So, now we have this wonderful design. The remaining question, of course is, "What do we do with it?" This is where the "Perspiration" comes into play and myself, as the designer, must "sweat all the details" to ensure that the finalized design(s) make the leap from a simple concept to the final output.

As the interface between the client and the service bureau or printshop, it is the designer's responsibility to make sure that the design is properly formatted for the given output method. This may entail reformatting an electronic image to print correctly on a four color press, since what looks good on the screen in RGB may not look great in printed output (generally CMYK). Once the output method is known, the designer must then provide the bureau/printshop with the correct materials to finish the job. This might include 4-color separations on film or camera ready artwork, spot color separations on film or camera ready artwork, or just camera ready artwork in the case of 1-color images. It also means providing the printshop with detailed instructions as to how the final output is to be produced.

One philosophy of mine, which I know rankles many "established" designers and agency types, is that I NEVER upcharge a client for printing charges. I ALWAYS pass these charges along at my cost and I never feel threatened if a client can obtain a better price on final output and wishes to control that portion of the job themselves. While I may charge for my time in overseeing the process, traveling to and from the printer's and proofing the work before final production, it is my belief that I should only charge for work that I actually perform. Once the job's in the hands of the printer, then my charges cease. Again, may folks will disagree with me on this one, and some can make a convincing argument as to why I should upcharge a client for printing services, but I simply feel that I should make money on my sweat and not on the sweat of others.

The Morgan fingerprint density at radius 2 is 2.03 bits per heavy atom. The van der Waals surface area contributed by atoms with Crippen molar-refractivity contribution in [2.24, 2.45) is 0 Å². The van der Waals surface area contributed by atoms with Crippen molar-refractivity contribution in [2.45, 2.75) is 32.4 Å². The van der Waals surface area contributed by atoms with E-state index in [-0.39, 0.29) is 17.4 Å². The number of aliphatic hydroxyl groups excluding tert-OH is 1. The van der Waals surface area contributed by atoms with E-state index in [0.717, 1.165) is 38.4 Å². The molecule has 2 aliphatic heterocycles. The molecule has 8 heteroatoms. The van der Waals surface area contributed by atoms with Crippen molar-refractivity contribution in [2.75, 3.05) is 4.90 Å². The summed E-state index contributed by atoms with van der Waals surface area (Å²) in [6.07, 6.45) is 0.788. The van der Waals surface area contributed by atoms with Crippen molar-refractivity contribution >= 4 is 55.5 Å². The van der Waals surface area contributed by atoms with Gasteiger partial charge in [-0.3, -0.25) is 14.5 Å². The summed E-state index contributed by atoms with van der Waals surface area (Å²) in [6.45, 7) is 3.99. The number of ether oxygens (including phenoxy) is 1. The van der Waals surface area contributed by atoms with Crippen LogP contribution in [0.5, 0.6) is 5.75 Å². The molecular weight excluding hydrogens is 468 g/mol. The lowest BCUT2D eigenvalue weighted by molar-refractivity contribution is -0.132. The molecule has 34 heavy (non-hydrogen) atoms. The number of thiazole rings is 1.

The final step in this whole process is providing the client with the finished product. This would include any outsourced printed materials (see above), any electronic media formats required by the client (making sure the formats are compatible with their available software) and further, providing any camera ready, cutsheets, stats, etc. that the client may desire.

Of course, then comes the absolute final step in the process, which creating and sending the invoice.

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